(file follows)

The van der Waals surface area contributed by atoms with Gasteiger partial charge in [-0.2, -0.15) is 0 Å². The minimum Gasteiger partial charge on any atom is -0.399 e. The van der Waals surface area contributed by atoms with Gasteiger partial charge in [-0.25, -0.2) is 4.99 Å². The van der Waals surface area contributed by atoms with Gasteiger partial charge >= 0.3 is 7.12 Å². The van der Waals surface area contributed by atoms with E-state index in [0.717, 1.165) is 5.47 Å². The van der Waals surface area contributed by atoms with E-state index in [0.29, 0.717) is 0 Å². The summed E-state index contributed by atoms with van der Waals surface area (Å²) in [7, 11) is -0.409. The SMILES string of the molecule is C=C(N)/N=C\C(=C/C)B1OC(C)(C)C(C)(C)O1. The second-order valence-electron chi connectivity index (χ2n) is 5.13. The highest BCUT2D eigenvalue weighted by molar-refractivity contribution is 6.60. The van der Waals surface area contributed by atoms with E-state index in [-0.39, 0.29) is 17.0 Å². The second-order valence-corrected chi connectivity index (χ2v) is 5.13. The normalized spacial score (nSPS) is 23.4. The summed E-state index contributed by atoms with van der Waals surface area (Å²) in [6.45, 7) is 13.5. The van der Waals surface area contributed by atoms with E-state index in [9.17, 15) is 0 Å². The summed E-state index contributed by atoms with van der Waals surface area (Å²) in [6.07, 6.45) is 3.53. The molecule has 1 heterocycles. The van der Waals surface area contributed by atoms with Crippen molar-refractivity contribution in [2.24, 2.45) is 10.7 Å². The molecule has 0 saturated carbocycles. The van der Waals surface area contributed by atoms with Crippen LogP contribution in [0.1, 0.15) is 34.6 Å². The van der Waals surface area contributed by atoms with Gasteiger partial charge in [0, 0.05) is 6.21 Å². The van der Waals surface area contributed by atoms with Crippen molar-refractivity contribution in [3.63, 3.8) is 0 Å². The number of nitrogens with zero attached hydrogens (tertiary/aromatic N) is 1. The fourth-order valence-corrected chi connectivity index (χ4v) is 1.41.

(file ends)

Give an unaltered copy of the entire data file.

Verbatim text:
The van der Waals surface area contributed by atoms with Gasteiger partial charge in [-0.2, -0.15) is 0 Å². The minimum Gasteiger partial charge on any atom is -0.399 e. The van der Waals surface area contributed by atoms with Gasteiger partial charge in [-0.25, -0.2) is 4.99 Å². The van der Waals surface area contributed by atoms with Gasteiger partial charge >= 0.3 is 7.12 Å². The van der Waals surface area contributed by atoms with E-state index in [0.717, 1.165) is 5.47 Å². The van der Waals surface area contributed by atoms with E-state index in [0.29, 0.717) is 0 Å². The summed E-state index contributed by atoms with van der Waals surface area (Å²) in [7, 11) is -0.409. The SMILES string of the molecule is C=C(N)/N=C\C(=C/C)B1OC(C)(C)C(C)(C)O1. The second-order valence-electron chi connectivity index (χ2n) is 5.13. The highest BCUT2D eigenvalue weighted by molar-refractivity contribution is 6.60. The van der Waals surface area contributed by atoms with E-state index in [-0.39, 0.29) is 17.0 Å². The second-order valence-corrected chi connectivity index (χ2v) is 5.13. The normalized spacial score (nSPS) is 23.4. The summed E-state index contributed by atoms with van der Waals surface area (Å²) in [6.45, 7) is 13.5. The van der Waals surface area contributed by atoms with E-state index in [9.17, 15) is 0 Å². The summed E-state index contributed by atoms with van der Waals surface area (Å²) in [6.07, 6.45) is 3.53. The molecule has 1 heterocycles. The van der Waals surface area contributed by atoms with Crippen molar-refractivity contribution in [2.24, 2.45) is 10.7 Å². The molecule has 0 saturated carbocycles. The van der Waals surface area contributed by atoms with Crippen LogP contribution in [0.1, 0.15) is 34.6 Å². The van der Waals surface area contributed by atoms with Gasteiger partial charge in [0, 0.05) is 6.21 Å². The van der Waals surface area contributed by atoms with Crippen molar-refractivity contribution in [3.63, 3.8) is 0 Å². The number of nitrogens with zero attached hydrogens (tertiary/aromatic N) is 1. The fourth-order valence-corrected chi connectivity index (χ4v) is 1.41.